xvii
Preface
It is important always to remember that we do business for the sake of making
money. In a capitalist economic system, the rules of business are supposed to be
kept to a minimum. e essence of capitalism is that competition shall ultimately
provide the biggest benefit to all. All that restrains totally free competition are legisla-
tive attempts to make the competition as fair and equal as possible. e First World
accepts capitalism in some or other guise as the best way to do business. e essence
of capitalism is that all people are free to exchange, or barter, their goods to the best
of their abilities. Presumably, this provides the maximum benefit for all to accrue
wealth according to their abilities. In this paradigm the consumer has needs that
must be met and the producer that matches these needs will have the most sales.
Consumer requirements frequently change and manufacturing has to respond to
these changes.
is book deals primarily with the ancillary equipment used in processing
industries. Many books are dedicated to describing the equipment used in specific
industries or general plants used in related industries, but many authors totally
disregard the importance of ancillary equipment such as motors, pumps, pipes,
boilers, valves, and controllers that allow the plant to operate. is book tries to fill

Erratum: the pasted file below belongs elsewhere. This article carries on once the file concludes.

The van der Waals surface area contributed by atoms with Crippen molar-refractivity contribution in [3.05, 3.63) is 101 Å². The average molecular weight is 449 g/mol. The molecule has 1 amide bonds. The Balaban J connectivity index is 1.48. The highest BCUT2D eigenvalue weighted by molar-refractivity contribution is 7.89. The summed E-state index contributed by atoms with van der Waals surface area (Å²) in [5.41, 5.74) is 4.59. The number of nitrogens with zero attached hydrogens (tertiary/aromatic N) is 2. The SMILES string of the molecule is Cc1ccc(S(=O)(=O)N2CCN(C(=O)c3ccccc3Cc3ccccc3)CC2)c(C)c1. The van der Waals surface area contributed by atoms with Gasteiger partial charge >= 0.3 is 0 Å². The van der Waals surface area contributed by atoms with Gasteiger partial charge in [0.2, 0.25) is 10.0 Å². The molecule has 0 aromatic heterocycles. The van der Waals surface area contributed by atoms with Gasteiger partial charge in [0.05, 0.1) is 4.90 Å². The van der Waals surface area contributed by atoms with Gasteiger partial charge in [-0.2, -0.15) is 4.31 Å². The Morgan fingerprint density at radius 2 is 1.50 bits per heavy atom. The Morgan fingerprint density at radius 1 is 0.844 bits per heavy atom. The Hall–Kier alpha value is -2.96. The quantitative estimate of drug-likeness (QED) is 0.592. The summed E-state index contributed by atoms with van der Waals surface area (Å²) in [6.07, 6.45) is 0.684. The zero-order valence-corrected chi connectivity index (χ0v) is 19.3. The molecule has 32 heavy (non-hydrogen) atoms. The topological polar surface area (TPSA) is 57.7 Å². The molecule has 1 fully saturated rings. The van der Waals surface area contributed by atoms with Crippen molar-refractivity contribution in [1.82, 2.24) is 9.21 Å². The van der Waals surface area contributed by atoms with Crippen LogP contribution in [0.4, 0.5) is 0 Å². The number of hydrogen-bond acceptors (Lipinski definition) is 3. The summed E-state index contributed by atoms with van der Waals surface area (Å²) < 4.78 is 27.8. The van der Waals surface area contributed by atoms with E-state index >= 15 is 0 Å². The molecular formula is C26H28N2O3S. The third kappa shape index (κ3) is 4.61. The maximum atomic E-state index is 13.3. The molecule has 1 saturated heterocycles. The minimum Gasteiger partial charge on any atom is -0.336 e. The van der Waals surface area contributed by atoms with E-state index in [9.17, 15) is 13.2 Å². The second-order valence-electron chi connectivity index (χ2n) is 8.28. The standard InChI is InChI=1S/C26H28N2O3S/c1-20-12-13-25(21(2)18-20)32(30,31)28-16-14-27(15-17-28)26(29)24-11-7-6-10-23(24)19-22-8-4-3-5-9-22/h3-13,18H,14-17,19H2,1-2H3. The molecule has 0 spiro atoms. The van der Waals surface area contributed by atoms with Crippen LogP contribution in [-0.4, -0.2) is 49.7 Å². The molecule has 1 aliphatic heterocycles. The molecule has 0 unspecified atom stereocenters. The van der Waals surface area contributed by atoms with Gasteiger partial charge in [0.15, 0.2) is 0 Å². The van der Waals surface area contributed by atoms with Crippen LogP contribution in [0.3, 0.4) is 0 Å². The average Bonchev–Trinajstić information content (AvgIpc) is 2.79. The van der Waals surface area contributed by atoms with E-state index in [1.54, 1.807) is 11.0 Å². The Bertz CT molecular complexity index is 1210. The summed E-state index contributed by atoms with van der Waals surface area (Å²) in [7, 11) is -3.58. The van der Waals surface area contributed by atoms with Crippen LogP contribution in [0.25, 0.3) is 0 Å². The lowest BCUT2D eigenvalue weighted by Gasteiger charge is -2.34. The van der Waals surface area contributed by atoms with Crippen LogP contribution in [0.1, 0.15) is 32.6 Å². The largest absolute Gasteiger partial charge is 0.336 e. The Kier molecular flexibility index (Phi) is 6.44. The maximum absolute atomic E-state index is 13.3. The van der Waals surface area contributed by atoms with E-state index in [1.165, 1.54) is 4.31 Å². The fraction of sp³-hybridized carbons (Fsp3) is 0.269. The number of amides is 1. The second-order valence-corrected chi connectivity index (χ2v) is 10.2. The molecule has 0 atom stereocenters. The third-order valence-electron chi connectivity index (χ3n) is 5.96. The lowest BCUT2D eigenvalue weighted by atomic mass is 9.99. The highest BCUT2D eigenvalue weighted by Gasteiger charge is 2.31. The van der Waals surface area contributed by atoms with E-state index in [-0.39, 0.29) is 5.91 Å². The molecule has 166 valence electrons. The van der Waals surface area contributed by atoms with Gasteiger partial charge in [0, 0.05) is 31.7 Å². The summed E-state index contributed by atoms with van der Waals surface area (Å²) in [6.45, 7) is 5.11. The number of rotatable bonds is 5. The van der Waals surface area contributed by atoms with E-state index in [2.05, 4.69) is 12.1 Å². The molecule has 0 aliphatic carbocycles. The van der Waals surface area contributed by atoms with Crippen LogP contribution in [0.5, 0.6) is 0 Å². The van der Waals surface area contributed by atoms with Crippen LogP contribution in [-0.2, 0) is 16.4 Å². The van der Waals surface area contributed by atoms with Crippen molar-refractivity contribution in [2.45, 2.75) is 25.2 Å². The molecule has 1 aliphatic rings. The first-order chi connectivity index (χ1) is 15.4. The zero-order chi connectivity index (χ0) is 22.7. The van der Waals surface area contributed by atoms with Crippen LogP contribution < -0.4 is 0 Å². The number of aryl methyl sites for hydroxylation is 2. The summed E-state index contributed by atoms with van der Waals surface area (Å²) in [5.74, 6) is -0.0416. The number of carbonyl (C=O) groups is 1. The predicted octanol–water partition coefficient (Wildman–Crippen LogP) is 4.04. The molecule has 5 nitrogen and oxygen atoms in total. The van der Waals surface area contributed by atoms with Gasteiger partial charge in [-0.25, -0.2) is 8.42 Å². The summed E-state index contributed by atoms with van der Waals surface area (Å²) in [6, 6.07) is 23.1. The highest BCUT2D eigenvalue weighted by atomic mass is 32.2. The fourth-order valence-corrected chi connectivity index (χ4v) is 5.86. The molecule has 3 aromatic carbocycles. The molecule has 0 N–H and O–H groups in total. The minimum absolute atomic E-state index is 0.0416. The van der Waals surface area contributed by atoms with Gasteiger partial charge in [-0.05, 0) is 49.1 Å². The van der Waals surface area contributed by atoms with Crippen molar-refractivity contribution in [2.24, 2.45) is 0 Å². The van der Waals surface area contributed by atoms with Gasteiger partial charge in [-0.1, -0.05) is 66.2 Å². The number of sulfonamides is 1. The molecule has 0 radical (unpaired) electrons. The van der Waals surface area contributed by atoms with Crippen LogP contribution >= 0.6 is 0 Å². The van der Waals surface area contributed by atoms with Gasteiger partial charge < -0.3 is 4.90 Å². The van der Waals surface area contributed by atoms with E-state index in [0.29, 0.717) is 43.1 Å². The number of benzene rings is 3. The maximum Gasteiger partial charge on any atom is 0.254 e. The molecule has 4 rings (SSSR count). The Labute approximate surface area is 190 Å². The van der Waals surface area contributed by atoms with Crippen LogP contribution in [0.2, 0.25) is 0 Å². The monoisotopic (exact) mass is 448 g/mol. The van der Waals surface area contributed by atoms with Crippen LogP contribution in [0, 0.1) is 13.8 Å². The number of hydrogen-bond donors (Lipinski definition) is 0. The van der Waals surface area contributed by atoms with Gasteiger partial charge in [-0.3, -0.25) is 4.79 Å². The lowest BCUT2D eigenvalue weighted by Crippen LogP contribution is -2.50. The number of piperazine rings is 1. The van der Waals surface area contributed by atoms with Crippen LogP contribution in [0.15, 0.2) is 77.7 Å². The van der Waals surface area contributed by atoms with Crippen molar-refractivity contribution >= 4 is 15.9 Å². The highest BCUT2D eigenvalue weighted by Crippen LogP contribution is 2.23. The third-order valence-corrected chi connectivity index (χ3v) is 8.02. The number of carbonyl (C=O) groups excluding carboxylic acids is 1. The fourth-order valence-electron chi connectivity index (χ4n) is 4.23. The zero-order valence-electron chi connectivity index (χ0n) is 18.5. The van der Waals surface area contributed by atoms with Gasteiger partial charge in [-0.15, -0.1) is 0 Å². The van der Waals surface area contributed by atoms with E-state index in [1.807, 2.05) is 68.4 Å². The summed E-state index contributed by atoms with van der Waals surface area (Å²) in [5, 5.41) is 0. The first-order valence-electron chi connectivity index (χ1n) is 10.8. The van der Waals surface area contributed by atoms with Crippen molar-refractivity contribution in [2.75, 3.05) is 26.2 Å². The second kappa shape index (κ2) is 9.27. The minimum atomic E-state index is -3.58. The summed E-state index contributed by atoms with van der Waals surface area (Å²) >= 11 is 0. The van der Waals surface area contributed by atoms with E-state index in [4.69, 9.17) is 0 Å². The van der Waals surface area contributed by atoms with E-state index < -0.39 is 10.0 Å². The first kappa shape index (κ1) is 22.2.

the need for text dealing not only with the bits and pieces that keep systems run-
ning, but also with how the peripheral pieces of a processing plant fit within the
bigger picture.
A production line needs to be assembled to manufacture a product or range
of products. Such a line will include many subsystems that must merge into an
integrated system. All parts of the system are important, and the obvious parts
receive much attention. Some parts, such as the peripherals or services including
pumps, boilers, power transmission, water treatment, waste disposal, efficient light-
ing, and many others, may be completely forgotten. ese parts of the operation
are as important as the actual processing machines; without them, the system will
collapse. Any plant must conform to the system
*
approach.
*
Defined by Webster’s dictionary as “a regularly interacting or interdependent group of items
forming a unified whole.

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